Know Before You Go
Planning a vacation getaway or a field trip or two? Do some research beforehand with your kids. It will be the difference between a good experience and a great one!
Consider two kids: One happens upon Emanuel Leutze’s “Washington Crossing the Delaware” at the Metropolitan Museum of Art in New York City, recognizes the first U.S. president, and moves along.
The second child, before heading to the museum, reads about Washington’s life, checks out the American Wing on the Metropolitan Museum’s website, and watches a YouTube video about this moment in time in colonial America. This child’s experience will be much more impactful when he or she happens upon the original painting.
Before you head to your vacation destination, take out every book in your local library on the location and peruse the web with your kids.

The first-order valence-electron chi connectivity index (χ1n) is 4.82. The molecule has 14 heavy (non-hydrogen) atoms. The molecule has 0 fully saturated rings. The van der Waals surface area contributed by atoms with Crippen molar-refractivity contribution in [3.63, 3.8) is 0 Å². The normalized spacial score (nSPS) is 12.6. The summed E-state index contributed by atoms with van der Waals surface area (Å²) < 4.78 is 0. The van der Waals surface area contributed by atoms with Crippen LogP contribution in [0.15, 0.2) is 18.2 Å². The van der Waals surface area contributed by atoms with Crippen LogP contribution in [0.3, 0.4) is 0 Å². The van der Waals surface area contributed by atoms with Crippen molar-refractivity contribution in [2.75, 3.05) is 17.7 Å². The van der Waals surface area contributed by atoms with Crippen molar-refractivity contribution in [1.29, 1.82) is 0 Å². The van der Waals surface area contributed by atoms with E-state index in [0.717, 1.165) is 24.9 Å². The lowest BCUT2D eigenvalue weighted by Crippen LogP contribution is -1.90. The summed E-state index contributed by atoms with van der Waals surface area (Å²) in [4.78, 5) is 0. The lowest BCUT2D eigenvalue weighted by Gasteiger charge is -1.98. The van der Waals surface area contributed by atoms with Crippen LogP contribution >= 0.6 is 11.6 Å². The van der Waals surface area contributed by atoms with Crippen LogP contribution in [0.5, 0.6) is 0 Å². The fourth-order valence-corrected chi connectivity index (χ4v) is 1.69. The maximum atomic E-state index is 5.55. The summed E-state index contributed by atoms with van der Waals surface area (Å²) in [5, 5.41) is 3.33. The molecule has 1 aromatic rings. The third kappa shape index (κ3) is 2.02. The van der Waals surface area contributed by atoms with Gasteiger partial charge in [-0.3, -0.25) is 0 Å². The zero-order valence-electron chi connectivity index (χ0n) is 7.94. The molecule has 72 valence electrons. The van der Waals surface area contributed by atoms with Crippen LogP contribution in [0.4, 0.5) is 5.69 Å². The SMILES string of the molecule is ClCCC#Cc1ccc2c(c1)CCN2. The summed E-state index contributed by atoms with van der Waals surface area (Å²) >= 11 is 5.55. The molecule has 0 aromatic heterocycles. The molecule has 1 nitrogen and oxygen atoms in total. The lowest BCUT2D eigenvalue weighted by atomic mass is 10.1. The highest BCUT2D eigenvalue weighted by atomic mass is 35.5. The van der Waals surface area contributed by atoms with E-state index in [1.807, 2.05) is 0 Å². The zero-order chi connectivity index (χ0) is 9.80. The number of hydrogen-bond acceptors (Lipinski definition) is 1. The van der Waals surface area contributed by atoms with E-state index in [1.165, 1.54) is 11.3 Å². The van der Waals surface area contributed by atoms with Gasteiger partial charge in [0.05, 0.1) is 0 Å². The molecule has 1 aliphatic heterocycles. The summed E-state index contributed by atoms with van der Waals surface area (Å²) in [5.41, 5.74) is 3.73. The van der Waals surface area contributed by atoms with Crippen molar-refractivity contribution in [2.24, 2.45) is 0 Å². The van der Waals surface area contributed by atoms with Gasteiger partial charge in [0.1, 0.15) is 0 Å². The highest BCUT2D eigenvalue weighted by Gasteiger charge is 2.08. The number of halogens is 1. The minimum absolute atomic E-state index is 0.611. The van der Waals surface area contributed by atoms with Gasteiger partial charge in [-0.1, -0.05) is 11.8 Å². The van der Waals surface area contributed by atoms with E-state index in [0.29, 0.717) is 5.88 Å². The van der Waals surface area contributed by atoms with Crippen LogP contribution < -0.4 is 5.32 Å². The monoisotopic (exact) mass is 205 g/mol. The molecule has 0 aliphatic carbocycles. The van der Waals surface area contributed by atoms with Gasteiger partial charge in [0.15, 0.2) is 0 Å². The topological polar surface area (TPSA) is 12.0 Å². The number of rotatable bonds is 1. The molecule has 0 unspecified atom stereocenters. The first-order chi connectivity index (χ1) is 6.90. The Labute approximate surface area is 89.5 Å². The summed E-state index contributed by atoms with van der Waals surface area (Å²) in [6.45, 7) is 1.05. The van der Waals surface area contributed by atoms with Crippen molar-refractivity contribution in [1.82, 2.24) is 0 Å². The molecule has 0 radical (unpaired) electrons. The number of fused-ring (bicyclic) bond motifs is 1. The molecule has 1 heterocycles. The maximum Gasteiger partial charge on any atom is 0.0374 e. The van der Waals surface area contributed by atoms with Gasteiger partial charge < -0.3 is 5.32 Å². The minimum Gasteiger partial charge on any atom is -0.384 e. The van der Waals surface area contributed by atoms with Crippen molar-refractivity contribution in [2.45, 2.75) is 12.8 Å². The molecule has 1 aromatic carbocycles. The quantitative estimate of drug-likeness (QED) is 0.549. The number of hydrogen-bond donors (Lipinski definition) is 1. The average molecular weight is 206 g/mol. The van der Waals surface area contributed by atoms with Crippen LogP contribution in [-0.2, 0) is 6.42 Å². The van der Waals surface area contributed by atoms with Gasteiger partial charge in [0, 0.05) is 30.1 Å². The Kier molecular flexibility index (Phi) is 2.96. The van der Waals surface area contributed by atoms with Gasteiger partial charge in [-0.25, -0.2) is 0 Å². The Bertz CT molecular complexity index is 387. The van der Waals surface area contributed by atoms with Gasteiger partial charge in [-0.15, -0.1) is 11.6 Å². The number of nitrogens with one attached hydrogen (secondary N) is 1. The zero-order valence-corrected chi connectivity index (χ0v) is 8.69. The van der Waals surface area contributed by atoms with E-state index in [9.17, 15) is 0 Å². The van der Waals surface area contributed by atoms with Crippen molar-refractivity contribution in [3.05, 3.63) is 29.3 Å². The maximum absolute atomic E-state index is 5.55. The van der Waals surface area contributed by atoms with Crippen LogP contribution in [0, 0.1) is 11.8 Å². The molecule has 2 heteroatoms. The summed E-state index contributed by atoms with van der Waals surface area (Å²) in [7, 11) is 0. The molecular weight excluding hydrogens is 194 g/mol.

Whatever your adventure, taking advantage of the internet and books for learning about what you’re going to do will make the experience all the more meaningful.
“There is no better way to learn than to teach.” —Benjamin Whichcote
Even kids who aren’t too keen on “real” school enjoy “playing” school according to their own ideas. Visit a school supply store or head to Pinterest to find some academically appropriate worksheets for your kids. If you have a chalkboard or whiteboard in your home, your kids can “teach” you, each other, or their stuffed animals. Stickers as rewards for correct worksheets will encourage more engagement with them.
This is a great way to identify any basic “school” concepts they may be struggling with or are particularly strong in.
Books. Books. Books
Perhaps the most obvious, but possibly the most important tip here: expose your kids to a plethora of books. Hit the library often. Trade with friends. Leave books lying around. Let your home be piled high with books!